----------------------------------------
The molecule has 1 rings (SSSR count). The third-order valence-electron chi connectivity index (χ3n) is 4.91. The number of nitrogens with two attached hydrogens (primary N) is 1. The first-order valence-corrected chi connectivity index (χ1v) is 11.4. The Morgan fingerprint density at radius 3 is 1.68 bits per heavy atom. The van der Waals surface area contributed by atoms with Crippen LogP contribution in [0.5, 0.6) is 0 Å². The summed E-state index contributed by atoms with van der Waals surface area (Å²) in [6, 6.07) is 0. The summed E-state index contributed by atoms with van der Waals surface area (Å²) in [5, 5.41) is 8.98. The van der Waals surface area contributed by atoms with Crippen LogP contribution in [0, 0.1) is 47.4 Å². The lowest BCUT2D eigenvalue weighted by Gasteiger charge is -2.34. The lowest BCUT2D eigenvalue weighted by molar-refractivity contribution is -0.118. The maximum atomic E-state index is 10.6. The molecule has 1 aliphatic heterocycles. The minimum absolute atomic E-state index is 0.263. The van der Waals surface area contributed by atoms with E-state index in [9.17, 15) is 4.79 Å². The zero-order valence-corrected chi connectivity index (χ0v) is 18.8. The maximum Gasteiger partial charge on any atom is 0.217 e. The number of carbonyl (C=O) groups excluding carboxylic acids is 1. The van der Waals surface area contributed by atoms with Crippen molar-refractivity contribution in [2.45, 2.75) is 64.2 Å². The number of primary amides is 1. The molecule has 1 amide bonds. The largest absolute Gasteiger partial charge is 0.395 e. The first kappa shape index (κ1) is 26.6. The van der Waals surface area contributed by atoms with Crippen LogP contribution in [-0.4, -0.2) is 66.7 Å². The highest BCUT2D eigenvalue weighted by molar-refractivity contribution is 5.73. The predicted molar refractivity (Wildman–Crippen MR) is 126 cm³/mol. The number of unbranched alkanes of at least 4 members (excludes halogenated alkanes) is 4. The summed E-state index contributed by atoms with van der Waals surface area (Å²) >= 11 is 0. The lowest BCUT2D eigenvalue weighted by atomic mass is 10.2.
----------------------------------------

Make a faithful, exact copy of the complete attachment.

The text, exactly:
The molecule has 1 rings (SSSR count). The third-order valence-electron chi connectivity index (χ3n) is 4.91. The number of nitrogens with two attached hydrogens (primary N) is 1. The first-order valence-corrected chi connectivity index (χ1v) is 11.4. The Morgan fingerprint density at radius 3 is 1.68 bits per heavy atom. The van der Waals surface area contributed by atoms with Crippen LogP contribution in [0.5, 0.6) is 0 Å². The summed E-state index contributed by atoms with van der Waals surface area (Å²) in [6, 6.07) is 0. The summed E-state index contributed by atoms with van der Waals surface area (Å²) in [5, 5.41) is 8.98. The van der Waals surface area contributed by atoms with Crippen LogP contribution in [0, 0.1) is 47.4 Å². The lowest BCUT2D eigenvalue weighted by Gasteiger charge is -2.34. The lowest BCUT2D eigenvalue weighted by molar-refractivity contribution is -0.118. The maximum atomic E-state index is 10.6. The molecule has 1 aliphatic heterocycles. The minimum absolute atomic E-state index is 0.263. The van der Waals surface area contributed by atoms with E-state index in [9.17, 15) is 4.79 Å². The zero-order valence-corrected chi connectivity index (χ0v) is 18.8. The maximum Gasteiger partial charge on any atom is 0.217 e. The number of carbonyl (C=O) groups excluding carboxylic acids is 1. The van der Waals surface area contributed by atoms with Crippen molar-refractivity contribution in [2.45, 2.75) is 64.2 Å². The number of primary amides is 1. The molecule has 1 amide bonds. The largest absolute Gasteiger partial charge is 0.395 e. The first kappa shape index (κ1) is 26.6. The van der Waals surface area contributed by atoms with Crippen LogP contribution in [-0.4, -0.2) is 66.7 Å². The highest BCUT2D eigenvalue weighted by molar-refractivity contribution is 5.73. The predicted molar refractivity (Wildman–Crippen MR) is 126 cm³/mol. The number of unbranched alkanes of at least 4 members (excludes halogenated alkanes) is 4. The summed E-state index contributed by atoms with van der Waals surface area (Å²) >= 11 is 0. The lowest BCUT2D eigenvalue weighted by atomic mass is 10.2.